I'm 43 years old, (was 39 when life went somewhat awry) with no history of illness, Ironman finisher who has been diagnosed with myeloma. Did not see this coming. This blog summarises my journey from unexpected diagnosis through the treatment path. My aim is to use myeloma as a catalyst for living a better, more fulfilling life and documenting the changes I am making in all aspects of my family and work commitments.

Day One in the Big Brother house…

Trepidation, Flagellation, Revelation


And so it begins.

Monday the 21st heralded the next phase of operation “return to normality” with my first day on ward 27 of the Christie.

Jenn and I dragged two reluctant kids out of their beds at 0600 so they could be dropped with friends who form part of our insanely supportive network.

The fields of Ridley were bathed in sunshine, the sky was clear of clouds and as deep a blue in colour as one could expect to see off any tropical vista; for all intents and purposes,  despite knowing what the day was likely to hold, I felt alright.

I think that when you know something challenging is on the horizon well in advance, you go beyond nerves and just want to get it over and done with. It ceases to be a worry and morphs into an inconvenience.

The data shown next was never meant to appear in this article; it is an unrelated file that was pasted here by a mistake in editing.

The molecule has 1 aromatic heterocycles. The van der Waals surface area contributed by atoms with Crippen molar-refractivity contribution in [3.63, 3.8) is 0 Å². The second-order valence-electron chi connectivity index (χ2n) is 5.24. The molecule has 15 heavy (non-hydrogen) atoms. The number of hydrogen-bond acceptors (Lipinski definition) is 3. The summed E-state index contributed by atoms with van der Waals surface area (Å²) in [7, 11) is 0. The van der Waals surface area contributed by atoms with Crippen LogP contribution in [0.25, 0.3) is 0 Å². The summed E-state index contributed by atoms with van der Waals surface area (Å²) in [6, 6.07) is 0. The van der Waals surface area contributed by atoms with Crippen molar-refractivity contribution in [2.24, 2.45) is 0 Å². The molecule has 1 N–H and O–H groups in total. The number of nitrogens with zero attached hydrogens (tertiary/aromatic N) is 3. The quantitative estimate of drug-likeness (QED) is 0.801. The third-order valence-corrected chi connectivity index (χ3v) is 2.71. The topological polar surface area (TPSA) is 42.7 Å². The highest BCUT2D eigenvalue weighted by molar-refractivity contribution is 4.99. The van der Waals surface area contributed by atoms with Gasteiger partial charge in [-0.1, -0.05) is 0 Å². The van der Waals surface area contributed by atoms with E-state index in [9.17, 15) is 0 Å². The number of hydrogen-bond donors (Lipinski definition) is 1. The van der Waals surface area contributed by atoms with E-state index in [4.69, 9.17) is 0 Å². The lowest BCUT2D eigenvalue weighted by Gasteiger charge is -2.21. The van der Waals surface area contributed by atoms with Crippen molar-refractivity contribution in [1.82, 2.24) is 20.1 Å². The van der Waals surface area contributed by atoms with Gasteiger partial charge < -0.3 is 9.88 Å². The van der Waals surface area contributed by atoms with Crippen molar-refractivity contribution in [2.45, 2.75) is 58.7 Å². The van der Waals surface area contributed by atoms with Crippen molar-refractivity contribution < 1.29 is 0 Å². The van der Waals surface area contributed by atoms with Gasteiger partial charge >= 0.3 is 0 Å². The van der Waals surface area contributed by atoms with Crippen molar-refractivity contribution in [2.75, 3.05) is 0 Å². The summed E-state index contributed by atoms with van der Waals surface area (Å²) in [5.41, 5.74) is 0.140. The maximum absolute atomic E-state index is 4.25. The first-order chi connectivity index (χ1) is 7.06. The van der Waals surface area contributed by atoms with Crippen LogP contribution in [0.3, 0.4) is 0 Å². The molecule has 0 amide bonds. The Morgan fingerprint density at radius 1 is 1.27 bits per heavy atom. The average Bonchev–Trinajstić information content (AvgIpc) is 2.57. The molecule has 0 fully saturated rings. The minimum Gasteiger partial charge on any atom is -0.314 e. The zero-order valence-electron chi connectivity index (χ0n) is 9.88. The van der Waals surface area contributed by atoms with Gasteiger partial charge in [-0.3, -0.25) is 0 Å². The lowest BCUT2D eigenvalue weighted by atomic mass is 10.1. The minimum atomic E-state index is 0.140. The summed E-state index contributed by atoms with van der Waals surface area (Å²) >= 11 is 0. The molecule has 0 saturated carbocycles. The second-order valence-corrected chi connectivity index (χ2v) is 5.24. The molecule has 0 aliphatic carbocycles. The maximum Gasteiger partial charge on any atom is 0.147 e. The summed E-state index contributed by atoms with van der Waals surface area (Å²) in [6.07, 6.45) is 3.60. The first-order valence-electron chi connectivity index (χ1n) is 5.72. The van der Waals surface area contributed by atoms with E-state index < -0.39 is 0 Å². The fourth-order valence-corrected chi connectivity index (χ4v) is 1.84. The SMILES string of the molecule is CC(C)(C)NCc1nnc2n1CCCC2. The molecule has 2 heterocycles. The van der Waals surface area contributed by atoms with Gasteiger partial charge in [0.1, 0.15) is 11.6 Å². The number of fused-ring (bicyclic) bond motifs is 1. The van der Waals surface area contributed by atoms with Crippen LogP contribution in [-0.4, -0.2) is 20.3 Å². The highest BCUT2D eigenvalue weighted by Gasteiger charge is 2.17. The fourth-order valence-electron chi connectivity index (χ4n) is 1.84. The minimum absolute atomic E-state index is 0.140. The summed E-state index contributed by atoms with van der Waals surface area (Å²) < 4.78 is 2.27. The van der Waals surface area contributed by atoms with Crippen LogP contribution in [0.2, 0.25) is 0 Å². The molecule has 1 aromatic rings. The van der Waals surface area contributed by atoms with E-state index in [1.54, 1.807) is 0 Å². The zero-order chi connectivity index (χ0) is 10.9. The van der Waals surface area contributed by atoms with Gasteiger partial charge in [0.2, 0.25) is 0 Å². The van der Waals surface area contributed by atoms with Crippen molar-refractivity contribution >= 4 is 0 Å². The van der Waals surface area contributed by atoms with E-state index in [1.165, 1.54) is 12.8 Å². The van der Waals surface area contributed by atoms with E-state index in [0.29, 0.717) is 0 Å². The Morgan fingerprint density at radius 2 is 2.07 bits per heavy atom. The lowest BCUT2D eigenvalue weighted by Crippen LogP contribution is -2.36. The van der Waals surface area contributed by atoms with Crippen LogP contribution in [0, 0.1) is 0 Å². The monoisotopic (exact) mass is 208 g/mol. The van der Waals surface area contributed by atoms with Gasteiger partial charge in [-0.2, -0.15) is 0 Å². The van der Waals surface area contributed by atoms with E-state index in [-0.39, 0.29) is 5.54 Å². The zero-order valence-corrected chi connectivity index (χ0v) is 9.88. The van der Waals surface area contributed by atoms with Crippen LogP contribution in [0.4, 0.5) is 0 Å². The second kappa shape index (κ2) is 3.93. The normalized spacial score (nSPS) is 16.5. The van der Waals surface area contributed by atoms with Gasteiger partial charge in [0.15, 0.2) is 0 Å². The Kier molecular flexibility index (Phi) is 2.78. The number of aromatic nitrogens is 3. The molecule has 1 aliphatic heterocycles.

And because of this reaction, I have thoroughly enjoyed and made the most of the last week.

Thanks to you all for the positive comments and messages which have kept any negative thoughts at bay.

I’m not concerned about the transplant process as its now just a case of getting on with it.

I just want it to work.

So, back to the day.

First visit was to get my heart checked out which was a doddle. Basically, the same kit used for pregnant lady scans. Only in my case, my heart.

All in order.

30 minutes later, I check into the unit where I was have a new Hickman line fitted.

Now the first time I had this, it was not pleasant but was tolerable. Took 35 minutes and apart from minor stinging pain from the local anaesthetic, was ok.

Not so today.